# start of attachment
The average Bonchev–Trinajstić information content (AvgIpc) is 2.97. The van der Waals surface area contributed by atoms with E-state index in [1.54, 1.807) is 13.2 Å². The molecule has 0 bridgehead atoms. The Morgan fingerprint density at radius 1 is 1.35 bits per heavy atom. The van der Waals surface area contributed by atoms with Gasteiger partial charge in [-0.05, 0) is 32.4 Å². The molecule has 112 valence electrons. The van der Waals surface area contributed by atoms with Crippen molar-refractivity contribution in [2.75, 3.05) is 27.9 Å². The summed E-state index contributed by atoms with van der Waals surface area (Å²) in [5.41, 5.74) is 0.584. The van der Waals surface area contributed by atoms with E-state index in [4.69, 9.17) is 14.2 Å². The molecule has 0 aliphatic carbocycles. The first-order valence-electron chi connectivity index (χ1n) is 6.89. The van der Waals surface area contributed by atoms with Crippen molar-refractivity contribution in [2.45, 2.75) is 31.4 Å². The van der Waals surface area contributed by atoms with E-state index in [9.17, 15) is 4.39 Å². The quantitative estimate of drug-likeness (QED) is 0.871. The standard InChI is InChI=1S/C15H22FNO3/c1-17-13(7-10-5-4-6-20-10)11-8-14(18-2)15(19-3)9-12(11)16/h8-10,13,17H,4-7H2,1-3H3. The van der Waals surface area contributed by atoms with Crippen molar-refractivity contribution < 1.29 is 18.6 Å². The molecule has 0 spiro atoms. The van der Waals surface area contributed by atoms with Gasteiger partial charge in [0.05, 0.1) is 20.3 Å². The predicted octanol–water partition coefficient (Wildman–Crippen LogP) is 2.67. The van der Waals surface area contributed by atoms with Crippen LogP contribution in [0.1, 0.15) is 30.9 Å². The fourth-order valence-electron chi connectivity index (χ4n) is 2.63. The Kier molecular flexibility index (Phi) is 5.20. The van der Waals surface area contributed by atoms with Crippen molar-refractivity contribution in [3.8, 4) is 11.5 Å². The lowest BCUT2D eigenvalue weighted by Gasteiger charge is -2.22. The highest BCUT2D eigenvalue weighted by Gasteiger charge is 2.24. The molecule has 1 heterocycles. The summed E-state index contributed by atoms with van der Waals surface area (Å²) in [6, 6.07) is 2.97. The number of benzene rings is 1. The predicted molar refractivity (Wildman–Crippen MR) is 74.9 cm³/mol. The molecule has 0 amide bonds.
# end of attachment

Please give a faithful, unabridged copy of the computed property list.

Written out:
The average Bonchev–Trinajstić information content (AvgIpc) is 2.97. The van der Waals surface area contributed by atoms with E-state index in [1.54, 1.807) is 13.2 Å². The molecule has 0 bridgehead atoms. The Morgan fingerprint density at radius 1 is 1.35 bits per heavy atom. The van der Waals surface area contributed by atoms with Gasteiger partial charge in [-0.05, 0) is 32.4 Å². The molecule has 112 valence electrons. The van der Waals surface area contributed by atoms with Crippen molar-refractivity contribution in [2.75, 3.05) is 27.9 Å². The summed E-state index contributed by atoms with van der Waals surface area (Å²) in [5.41, 5.74) is 0.584. The van der Waals surface area contributed by atoms with E-state index in [4.69, 9.17) is 14.2 Å². The molecule has 0 aliphatic carbocycles. The first-order valence-electron chi connectivity index (χ1n) is 6.89. The van der Waals surface area contributed by atoms with Crippen molar-refractivity contribution in [2.45, 2.75) is 31.4 Å². The van der Waals surface area contributed by atoms with E-state index in [9.17, 15) is 4.39 Å². The quantitative estimate of drug-likeness (QED) is 0.871. The standard InChI is InChI=1S/C15H22FNO3/c1-17-13(7-10-5-4-6-20-10)11-8-14(18-2)15(19-3)9-12(11)16/h8-10,13,17H,4-7H2,1-3H3. The van der Waals surface area contributed by atoms with Crippen molar-refractivity contribution < 1.29 is 18.6 Å². The molecule has 0 spiro atoms. The van der Waals surface area contributed by atoms with Gasteiger partial charge in [0.05, 0.1) is 20.3 Å². The predicted octanol–water partition coefficient (Wildman–Crippen LogP) is 2.67. The van der Waals surface area contributed by atoms with Crippen LogP contribution in [0.1, 0.15) is 30.9 Å². The fourth-order valence-electron chi connectivity index (χ4n) is 2.63. The Kier molecular flexibility index (Phi) is 5.20. The van der Waals surface area contributed by atoms with Crippen molar-refractivity contribution in [3.8, 4) is 11.5 Å². The lowest BCUT2D eigenvalue weighted by Gasteiger charge is -2.22. The highest BCUT2D eigenvalue weighted by Gasteiger charge is 2.24. The molecule has 1 heterocycles. The summed E-state index contributed by atoms with van der Waals surface area (Å²) in [6, 6.07) is 2.97. The number of benzene rings is 1. The predicted molar refractivity (Wildman–Crippen MR) is 74.9 cm³/mol. The molecule has 0 amide bonds.